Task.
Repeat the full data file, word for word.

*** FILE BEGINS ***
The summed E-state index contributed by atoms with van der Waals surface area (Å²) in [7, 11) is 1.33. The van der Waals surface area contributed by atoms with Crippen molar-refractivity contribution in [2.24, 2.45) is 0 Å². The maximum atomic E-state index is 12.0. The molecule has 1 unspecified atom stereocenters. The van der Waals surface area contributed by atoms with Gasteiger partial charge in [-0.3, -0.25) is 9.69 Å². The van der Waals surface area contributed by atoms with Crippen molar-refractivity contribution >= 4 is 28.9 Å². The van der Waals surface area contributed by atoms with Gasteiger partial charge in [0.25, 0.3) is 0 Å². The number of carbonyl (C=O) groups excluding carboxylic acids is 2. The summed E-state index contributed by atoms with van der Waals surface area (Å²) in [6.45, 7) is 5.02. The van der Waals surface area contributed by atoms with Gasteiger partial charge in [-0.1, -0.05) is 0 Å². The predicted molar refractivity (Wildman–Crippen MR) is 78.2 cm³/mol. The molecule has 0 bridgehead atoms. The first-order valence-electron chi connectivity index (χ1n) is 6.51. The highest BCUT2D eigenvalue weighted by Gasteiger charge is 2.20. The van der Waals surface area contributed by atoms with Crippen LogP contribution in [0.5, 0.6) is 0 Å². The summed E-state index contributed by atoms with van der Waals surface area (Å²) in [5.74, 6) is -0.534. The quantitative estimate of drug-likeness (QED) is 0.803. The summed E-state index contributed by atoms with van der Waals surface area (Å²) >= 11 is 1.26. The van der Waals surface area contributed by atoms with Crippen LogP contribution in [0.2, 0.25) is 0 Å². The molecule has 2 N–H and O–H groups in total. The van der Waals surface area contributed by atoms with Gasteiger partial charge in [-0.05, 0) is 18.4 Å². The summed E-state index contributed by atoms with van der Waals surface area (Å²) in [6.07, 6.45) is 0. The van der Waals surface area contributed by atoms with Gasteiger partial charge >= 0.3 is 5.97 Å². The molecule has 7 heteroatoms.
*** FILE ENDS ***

The summed E-state index contributed by atoms with van der Waals surface area (Å²) in [7, 11) is 1.33. The van der Waals surface area contributed by atoms with Crippen molar-refractivity contribution in [2.24, 2.45) is 0 Å². The maximum atomic E-state index is 12.0. The molecule has 1 unspecified atom stereocenters. The van der Waals surface area contributed by atoms with Gasteiger partial charge in [-0.3, -0.25) is 9.69 Å². The van der Waals surface area contributed by atoms with Crippen molar-refractivity contribution >= 4 is 28.9 Å². The van der Waals surface area contributed by atoms with Gasteiger partial charge in [0.25, 0.3) is 0 Å². The number of carbonyl (C=O) groups excluding carboxylic acids is 2. The summed E-state index contributed by atoms with van der Waals surface area (Å²) in [6.45, 7) is 5.02. The van der Waals surface area contributed by atoms with Gasteiger partial charge in [-0.1, -0.05) is 0 Å². The predicted molar refractivity (Wildman–Crippen MR) is 78.2 cm³/mol. The molecule has 0 bridgehead atoms. The first-order valence-electron chi connectivity index (χ1n) is 6.51. The highest BCUT2D eigenvalue weighted by Gasteiger charge is 2.20. The van der Waals surface area contributed by atoms with Crippen LogP contribution in [0.5, 0.6) is 0 Å². The summed E-state index contributed by atoms with van der Waals surface area (Å²) in [5.74, 6) is -0.534. The quantitative estimate of drug-likeness (QED) is 0.803. The summed E-state index contributed by atoms with van der Waals surface area (Å²) >= 11 is 1.26. The van der Waals surface area contributed by atoms with Crippen LogP contribution in [0.2, 0.25) is 0 Å². The molecule has 2 N–H and O–H groups in total. The van der Waals surface area contributed by atoms with Gasteiger partial charge in [-0.05, 0) is 18.4 Å². The summed E-state index contributed by atoms with van der Waals surface area (Å²) in [6.07, 6.45) is 0. The van der Waals surface area contributed by atoms with Gasteiger partial charge >= 0.3 is 5.97 Å². The molecule has 7 heteroatoms.